I said, “I am a sinner, who’s probably gonna sin again. Lord forgive me, things I don’t understand. Sometimes I need to be alone. Bi—“
He turned into a dang book, too. It really killed my vibe. I put him on the shelf, once again hoping that no one noticed. I got curious and opened him up and heard a scream. I walked away even quicker this time. I tried to restrain myself for a little while, but I kept seeing infractions, like leaving trash on the tables and breathing too loud in the quiet zone. I got so carried away, that I decided to go undercover.
I wrapped a secret microphone in a burrito tortilla, and placed it in the bathroom. I put my ear piece in, and waited outside. I heard my arch nemesis say, “It’s about that time again.” Then I heard some chewing noises that were just plain gross, so my dream replaced them with a drum solo. After the final crash of a cymbal, there was a pause. I was afraid he’d eaten all the way down to my listening device. Then I heard him say, “Well, I’ve eaten half the burrito. Time to get some cheese across that sparkly clean floor. Oh yeah, oh yeah.” Plop.
I burst through the door and held out my library card like a gun. He turned into a whole dictionary. I left the bathroom in a hurry, not having the time to look natural. I found a free chair in the reading area, which was hard, because the giraffes were having a meeting.
Then, a librarian dressed like Billy Idol came up to me with a cart full of the books that used to be unruly patrons. She said, “Hey, little Terrance, what have you done? Hey, little Terrance who’s the only one? Hey little Terrance, shotgun!
I felt my arm squish, morphing into the table of contents. I woke up to my daughter, Penelope, laying with her head on the pillow next to mine, her torso on top of my arm. She’d had a bad dream, too. If I learned anything from this ground beef-induced experience, it’s that I should never take matters into my own hands at the library.
I bought a new computer since I buried my exploded one in the backyard. The mourning period is over, and I am back playing solitaire. I am playing that sad, lonely digital card game, because my internet has yet to be repaired from when the shrapnel of my laptop impaled my modem. I need to recover financially before I can call the Cyberspace Squad to hook me up. I need to go to Laman so I can use their Wi-Fi. I bet all my Facebook friends think I died in the explosion, which I’m sure was covered on the local news.
I pull up at the library, and I walk up to the front desk, where I am greeted with a smile.
The library worker says, “Hello, Mr. Terrance. What can I do for you today?”
I say, “Hello, [name redacted]! I was wondering, how do I connect to the Wi-Fi?”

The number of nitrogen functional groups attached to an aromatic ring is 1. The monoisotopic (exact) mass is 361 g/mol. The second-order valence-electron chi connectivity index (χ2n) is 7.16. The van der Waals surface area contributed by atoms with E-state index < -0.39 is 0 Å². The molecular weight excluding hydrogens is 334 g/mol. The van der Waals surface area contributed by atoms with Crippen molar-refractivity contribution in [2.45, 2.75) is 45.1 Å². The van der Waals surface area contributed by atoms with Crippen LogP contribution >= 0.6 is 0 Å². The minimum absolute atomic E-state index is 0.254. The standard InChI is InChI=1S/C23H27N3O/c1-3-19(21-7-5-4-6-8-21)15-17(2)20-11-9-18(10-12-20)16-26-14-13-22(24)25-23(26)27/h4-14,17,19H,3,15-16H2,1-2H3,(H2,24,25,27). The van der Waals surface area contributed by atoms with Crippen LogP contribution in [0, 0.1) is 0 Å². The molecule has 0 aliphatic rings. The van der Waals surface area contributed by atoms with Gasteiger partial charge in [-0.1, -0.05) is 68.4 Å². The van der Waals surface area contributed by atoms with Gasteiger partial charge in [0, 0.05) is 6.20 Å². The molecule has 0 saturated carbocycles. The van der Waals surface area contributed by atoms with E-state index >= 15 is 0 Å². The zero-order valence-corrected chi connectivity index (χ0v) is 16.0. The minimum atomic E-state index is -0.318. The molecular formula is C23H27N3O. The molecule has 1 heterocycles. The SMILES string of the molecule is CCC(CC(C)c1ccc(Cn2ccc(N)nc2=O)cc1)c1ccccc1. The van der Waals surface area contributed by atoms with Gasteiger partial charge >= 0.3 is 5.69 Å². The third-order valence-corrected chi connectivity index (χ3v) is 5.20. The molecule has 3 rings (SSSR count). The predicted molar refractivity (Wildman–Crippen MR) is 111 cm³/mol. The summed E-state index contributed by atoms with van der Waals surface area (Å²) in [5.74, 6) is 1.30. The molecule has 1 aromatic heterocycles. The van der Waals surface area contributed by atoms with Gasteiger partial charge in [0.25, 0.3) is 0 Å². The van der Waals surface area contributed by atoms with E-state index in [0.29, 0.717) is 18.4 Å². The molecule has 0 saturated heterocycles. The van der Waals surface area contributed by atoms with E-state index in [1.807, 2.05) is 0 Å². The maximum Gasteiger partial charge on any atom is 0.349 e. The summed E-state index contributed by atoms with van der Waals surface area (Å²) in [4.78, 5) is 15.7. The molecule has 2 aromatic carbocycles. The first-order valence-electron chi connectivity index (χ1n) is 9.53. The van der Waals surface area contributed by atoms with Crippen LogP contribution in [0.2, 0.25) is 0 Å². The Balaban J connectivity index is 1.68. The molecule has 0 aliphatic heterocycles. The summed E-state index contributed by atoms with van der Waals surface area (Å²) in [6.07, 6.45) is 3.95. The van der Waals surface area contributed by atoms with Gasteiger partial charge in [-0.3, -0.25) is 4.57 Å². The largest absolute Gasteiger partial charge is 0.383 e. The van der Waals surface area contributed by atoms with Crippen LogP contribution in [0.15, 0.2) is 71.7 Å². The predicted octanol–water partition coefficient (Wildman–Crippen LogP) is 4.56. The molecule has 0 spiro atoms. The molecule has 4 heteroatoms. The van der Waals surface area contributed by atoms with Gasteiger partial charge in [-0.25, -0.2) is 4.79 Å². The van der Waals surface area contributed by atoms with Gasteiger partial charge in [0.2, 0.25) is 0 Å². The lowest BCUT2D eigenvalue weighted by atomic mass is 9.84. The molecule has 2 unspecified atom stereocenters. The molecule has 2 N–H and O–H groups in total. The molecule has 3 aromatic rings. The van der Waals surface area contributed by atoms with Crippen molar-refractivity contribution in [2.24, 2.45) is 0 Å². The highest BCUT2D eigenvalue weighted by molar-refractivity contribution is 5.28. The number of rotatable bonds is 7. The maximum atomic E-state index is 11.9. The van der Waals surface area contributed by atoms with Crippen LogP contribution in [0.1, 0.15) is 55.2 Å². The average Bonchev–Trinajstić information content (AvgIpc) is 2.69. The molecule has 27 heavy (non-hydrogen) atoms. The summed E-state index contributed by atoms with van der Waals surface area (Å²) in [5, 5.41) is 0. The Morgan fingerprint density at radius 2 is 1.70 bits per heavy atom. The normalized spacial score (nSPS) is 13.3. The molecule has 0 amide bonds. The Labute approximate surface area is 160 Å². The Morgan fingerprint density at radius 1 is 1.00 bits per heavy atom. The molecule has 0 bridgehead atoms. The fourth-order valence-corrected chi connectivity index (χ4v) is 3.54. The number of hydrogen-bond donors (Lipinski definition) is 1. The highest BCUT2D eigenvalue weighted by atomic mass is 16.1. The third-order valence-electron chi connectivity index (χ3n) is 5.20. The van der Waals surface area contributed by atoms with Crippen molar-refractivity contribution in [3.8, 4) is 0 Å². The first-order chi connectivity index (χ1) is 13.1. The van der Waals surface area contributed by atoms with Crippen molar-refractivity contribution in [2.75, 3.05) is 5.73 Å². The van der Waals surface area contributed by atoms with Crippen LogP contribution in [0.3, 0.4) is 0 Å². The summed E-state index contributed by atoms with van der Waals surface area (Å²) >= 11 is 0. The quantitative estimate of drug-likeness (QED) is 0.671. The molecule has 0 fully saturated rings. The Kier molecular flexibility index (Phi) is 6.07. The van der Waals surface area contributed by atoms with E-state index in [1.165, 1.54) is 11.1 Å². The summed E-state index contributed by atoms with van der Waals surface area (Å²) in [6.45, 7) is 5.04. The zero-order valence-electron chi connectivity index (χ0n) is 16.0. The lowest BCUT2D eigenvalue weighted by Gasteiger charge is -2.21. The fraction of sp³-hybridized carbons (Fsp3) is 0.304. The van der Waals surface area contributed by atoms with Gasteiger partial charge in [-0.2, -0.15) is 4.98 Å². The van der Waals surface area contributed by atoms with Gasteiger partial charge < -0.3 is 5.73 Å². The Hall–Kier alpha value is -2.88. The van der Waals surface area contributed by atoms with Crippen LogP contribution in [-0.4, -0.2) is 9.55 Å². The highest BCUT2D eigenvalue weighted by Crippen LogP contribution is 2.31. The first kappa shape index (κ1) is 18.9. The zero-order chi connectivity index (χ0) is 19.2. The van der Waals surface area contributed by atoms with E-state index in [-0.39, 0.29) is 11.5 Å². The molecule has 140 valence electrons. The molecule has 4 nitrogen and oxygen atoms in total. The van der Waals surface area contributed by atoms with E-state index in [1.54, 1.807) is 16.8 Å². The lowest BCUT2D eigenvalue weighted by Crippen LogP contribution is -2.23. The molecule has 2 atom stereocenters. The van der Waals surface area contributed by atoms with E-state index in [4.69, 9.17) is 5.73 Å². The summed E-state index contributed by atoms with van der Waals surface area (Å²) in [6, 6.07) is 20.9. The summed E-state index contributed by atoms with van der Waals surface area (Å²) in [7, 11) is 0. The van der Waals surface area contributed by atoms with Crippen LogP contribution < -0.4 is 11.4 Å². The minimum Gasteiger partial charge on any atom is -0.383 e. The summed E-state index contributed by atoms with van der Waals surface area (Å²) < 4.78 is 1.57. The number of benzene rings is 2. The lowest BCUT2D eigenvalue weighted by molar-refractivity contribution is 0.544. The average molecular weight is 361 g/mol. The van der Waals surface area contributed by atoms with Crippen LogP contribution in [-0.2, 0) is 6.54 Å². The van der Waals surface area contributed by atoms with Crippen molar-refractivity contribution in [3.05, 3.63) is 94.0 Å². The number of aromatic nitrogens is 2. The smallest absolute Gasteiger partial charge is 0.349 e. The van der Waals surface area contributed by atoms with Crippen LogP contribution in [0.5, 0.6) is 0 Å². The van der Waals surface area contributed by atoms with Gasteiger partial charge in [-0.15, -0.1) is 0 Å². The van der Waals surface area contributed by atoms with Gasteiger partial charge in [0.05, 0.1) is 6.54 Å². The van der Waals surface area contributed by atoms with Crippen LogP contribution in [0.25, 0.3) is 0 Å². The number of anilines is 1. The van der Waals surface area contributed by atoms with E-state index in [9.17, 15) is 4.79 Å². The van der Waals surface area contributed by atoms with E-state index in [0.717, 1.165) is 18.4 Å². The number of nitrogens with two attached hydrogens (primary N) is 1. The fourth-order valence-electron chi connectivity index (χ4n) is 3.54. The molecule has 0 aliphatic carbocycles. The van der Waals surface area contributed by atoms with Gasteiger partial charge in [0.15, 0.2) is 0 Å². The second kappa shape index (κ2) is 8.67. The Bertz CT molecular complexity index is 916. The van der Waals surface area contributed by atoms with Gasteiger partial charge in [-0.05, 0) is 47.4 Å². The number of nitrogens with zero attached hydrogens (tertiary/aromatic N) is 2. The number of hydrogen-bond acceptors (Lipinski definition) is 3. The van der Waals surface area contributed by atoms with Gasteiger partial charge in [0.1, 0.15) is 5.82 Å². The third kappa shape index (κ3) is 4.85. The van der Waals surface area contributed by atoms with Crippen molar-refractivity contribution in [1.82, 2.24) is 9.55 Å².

“The name is Laman_Guest, and there’s no password.”
“Thanks, [Ol’ Namey Redacty].”
I go back into the study area, I open up my laptop, and I get connected to the interwebs. After I update my Facebook status, letting everyone know that I am, in fact, still alive; that I’m okay except I’m still having to draw on my eyebrows and exactly half of my beard. My eyes wander and they are caught by the glossy cover of Mad Magazine. I pick it up and take a look.
I laugh so loud that I am hushed by
[Ol’ NR]. I ask if there’s any way I can check one out, and it turns out shelf
lifts up like a magical treasure chest. The gold is back issues of my favorite
publication, which I can enjoy in my own home without disturbing others. Well,
except my daughters, but they’re already disturbed enough. They’re having to
grow up with me, after all.
My redacted friend tells me they’re due in two weeks, which is plenty of time for hilarity to ensue. I leave feeling satisfied, though I am a little embarrassed about my noise pollution.
I got off work a little late today,
but they didn’t suck all the life out of me, so I figured I’d head to the
library. The fact that it’s Friday makes me think back to the crazy Friday
nights I used to have. One time things got all fuzzy, then I woke up in a lush
garden, just in time to dodge the bite of a giant Venus flytrap. He kept coming
after me, so I grabbed a nearby squirrel by the tail and slung it at him. I ran
away while he was chewing then prayed to Squirrel god for forgiveness.
Anyway, when I finally made it to
Laman, it was all dark on the inside. I asked out loud to no one in particular,
“What kind of voodoo is this? Did a witch make all the lightbulbs disappear?” Then
I looked to my right and, to my horror, I saw posted on the window that the
library closes at 5 p.m. on Friday and Saturday. If this were Sunday, I really
would have messed up because they’re closed all day. I opened my bag and said
to my library book, “I’m sorry I didn’t get you home on time, but I am
returning you the same as when you left. I hope I don’t have to pay a fee.”
Then I remembered the last time I was late, they told me they don’t charge late